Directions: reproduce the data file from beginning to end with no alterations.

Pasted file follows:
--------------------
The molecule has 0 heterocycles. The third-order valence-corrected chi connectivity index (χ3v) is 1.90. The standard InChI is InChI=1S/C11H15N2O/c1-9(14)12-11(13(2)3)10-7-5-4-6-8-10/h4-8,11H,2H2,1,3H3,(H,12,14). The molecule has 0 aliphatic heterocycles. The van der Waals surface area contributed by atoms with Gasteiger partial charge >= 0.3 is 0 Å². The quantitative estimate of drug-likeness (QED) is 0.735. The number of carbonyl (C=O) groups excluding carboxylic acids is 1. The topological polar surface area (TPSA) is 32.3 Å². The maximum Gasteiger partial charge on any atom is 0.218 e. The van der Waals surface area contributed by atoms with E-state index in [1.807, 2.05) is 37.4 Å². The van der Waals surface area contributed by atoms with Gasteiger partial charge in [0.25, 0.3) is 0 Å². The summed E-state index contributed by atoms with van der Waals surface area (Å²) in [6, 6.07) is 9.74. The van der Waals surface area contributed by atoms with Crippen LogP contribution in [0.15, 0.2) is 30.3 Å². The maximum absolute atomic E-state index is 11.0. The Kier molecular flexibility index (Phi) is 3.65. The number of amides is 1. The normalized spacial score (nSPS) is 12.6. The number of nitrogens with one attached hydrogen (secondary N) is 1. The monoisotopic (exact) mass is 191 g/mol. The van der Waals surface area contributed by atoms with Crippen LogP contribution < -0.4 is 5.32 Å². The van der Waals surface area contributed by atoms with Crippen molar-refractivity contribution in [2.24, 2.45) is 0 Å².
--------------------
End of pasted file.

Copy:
The molecule has 0 heterocycles. The third-order valence-corrected chi connectivity index (χ3v) is 1.90. The standard InChI is InChI=1S/C11H15N2O/c1-9(14)12-11(13(2)3)10-7-5-4-6-8-10/h4-8,11H,2H2,1,3H3,(H,12,14). The molecule has 0 aliphatic heterocycles. The van der Waals surface area contributed by atoms with Gasteiger partial charge >= 0.3 is 0 Å². The quantitative estimate of drug-likeness (QED) is 0.735. The number of carbonyl (C=O) groups excluding carboxylic acids is 1. The topological polar surface area (TPSA) is 32.3 Å². The maximum Gasteiger partial charge on any atom is 0.218 e. The van der Waals surface area contributed by atoms with E-state index in [1.807, 2.05) is 37.4 Å². The van der Waals surface area contributed by atoms with Gasteiger partial charge in [0.25, 0.3) is 0 Å². The summed E-state index contributed by atoms with van der Waals surface area (Å²) in [6, 6.07) is 9.74. The van der Waals surface area contributed by atoms with Crippen LogP contribution in [0.15, 0.2) is 30.3 Å². The maximum absolute atomic E-state index is 11.0. The Kier molecular flexibility index (Phi) is 3.65. The number of amides is 1. The normalized spacial score (nSPS) is 12.6. The number of nitrogens with one attached hydrogen (secondary N) is 1. The monoisotopic (exact) mass is 191 g/mol. The van der Waals surface area contributed by atoms with Crippen LogP contribution < -0.4 is 5.32 Å². The van der Waals surface area contributed by atoms with Crippen molar-refractivity contribution in [2.24, 2.45) is 0 Å².